Your Gmail account is not a spy tool for Google

Online security and safety is a topic everyone should be thinking about on a regular basis, especially when so much of our online activity is happening through a smartphone. The way we secure our phones, the way our phones are updates to remain secure, and the way the online services we rely on secure the information we share are all important things that deserve regular auditing from users. This isn't a foil hat issue, it's important to be aware of where your data lives and how it is being accessed and used.

Recently we saw a fantastic question pop up in our forums about the way a Gmail address is set up and used, and it's a question that deserves a thorough answer.

Our Note 5 forum recently had a conversation about the contents of your Gmail address, specifically whether you should include your real name when creating a Gmail address. The concern is natural: if you're using your real name online it could make tracking your behavior easier, especially when you attach things like your location, phone number, and in many cases even banking information to that single email address.

This quickly lead to a brief conversation on using fake email addresses or secondary anonymous accounts to gain access to services in order to keep these companies from building a more complete profile on you as a user. It's a legitimate concern to have in general if you're interested in trying to remain anonymous online. Google isn't perfect, and your personal safety should be audited across your Google services just as frequently as anywhere else, but there are a few things about your Google account to keep in mind when discussing your personal security.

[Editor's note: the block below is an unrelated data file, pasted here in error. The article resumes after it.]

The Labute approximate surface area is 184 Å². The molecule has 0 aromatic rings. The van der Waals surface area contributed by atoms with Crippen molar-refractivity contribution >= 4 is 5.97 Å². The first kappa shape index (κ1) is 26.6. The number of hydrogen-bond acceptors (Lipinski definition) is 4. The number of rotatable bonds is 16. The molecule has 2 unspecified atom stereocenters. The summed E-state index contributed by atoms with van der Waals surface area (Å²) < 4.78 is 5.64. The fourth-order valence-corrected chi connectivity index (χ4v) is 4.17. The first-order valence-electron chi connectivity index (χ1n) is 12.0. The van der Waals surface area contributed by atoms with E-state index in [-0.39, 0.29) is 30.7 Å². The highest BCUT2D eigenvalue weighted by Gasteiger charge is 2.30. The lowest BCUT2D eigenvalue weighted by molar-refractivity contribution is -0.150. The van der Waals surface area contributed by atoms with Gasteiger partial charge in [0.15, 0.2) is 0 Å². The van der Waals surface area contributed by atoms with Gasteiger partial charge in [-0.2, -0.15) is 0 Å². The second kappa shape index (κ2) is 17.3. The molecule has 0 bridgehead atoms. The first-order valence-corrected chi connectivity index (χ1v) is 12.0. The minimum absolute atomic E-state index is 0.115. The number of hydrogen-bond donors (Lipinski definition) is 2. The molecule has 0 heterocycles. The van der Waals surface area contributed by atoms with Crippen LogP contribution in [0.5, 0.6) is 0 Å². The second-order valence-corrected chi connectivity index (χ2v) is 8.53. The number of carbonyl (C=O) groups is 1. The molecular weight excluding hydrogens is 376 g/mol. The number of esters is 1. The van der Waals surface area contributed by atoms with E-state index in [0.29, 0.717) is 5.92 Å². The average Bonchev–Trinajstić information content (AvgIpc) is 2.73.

Google MyAccount

The first thing to address here is the contents of your email address. Google's services — meaning the parts that collect data — don't actually see the letters that make up words in your email address. When you use your account, Google's services see a separate anonymous alphanumeric identifier. No Google robot is going to see you making purchases and try to sort out what your real name is based on the name you selected. You could use and Google's service still wouldn't try to associate your address with your real name. You can choose to provide more information to your Google account, but it's not a requirement.

Google's services rely on combining keywords from your activity and guessing based on a massive pile of previous actions from millions of other anonymous users.

Because Google assigns a random identifier to the information they track, providing a secondary or fake email address is entirely pointless. In fact, there's a greater chance the cool things Google does with prediction or auto-fill will work noticeably worse for you if you go this route. Google's services rely largely on combining keywords from your activity and guessing based on a massive pile of previous actions from millions of other anonymous users to serve up what you want. When you split that information between multiple accounts, the guesses become less accurate.

It's also important to remember Google is incredibly transparent about all of this. Google's privacy policies are available for anyone to read, and users have a massive amount of control through your account settings to get the exact experience you want from Google. There's no need to deploy stealth tactics to get around imaginary fences here, but it is always a good idea to take a look at what can be done and exercise your right to be safe on the Internet.

Russell Holly

Russell is a Contributing Editor at Android Central. He's a former server admin who has been using Android since the HTC G1, and quite literally wrote the book on Android tablets. You can usually find him chasing the next tech trend, much to the pain of his wallet. Find him on Facebook and Twitter